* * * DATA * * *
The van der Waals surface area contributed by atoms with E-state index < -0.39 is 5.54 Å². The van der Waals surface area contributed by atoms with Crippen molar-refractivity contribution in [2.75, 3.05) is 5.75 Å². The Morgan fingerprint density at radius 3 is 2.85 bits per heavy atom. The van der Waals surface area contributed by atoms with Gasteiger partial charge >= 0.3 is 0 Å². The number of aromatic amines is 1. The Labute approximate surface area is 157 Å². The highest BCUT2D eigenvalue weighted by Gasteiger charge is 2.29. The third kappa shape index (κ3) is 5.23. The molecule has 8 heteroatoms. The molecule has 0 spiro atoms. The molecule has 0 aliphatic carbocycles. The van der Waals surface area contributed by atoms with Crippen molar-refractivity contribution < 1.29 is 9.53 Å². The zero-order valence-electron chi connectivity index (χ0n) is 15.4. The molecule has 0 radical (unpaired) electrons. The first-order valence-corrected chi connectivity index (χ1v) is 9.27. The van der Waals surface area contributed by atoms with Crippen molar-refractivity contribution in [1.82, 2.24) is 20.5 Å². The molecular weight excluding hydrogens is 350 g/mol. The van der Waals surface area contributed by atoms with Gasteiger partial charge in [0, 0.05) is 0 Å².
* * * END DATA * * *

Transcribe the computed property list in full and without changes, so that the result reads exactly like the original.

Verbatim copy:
The van der Waals surface area contributed by atoms with E-state index < -0.39 is 5.54 Å². The van der Waals surface area contributed by atoms with Crippen molar-refractivity contribution in [2.75, 3.05) is 5.75 Å². The Morgan fingerprint density at radius 3 is 2.85 bits per heavy atom. The van der Waals surface area contributed by atoms with Gasteiger partial charge >= 0.3 is 0 Å². The number of aromatic amines is 1. The Labute approximate surface area is 157 Å². The highest BCUT2D eigenvalue weighted by Gasteiger charge is 2.29. The third kappa shape index (κ3) is 5.23. The molecule has 8 heteroatoms. The molecule has 0 spiro atoms. The molecule has 0 aliphatic carbocycles. The van der Waals surface area contributed by atoms with Crippen molar-refractivity contribution < 1.29 is 9.53 Å². The zero-order valence-electron chi connectivity index (χ0n) is 15.4. The molecule has 0 radical (unpaired) electrons. The first-order valence-corrected chi connectivity index (χ1v) is 9.27. The van der Waals surface area contributed by atoms with Crippen molar-refractivity contribution in [1.82, 2.24) is 20.5 Å². The molecular weight excluding hydrogens is 350 g/mol. The van der Waals surface area contributed by atoms with Gasteiger partial charge in [0, 0.05) is 0 Å².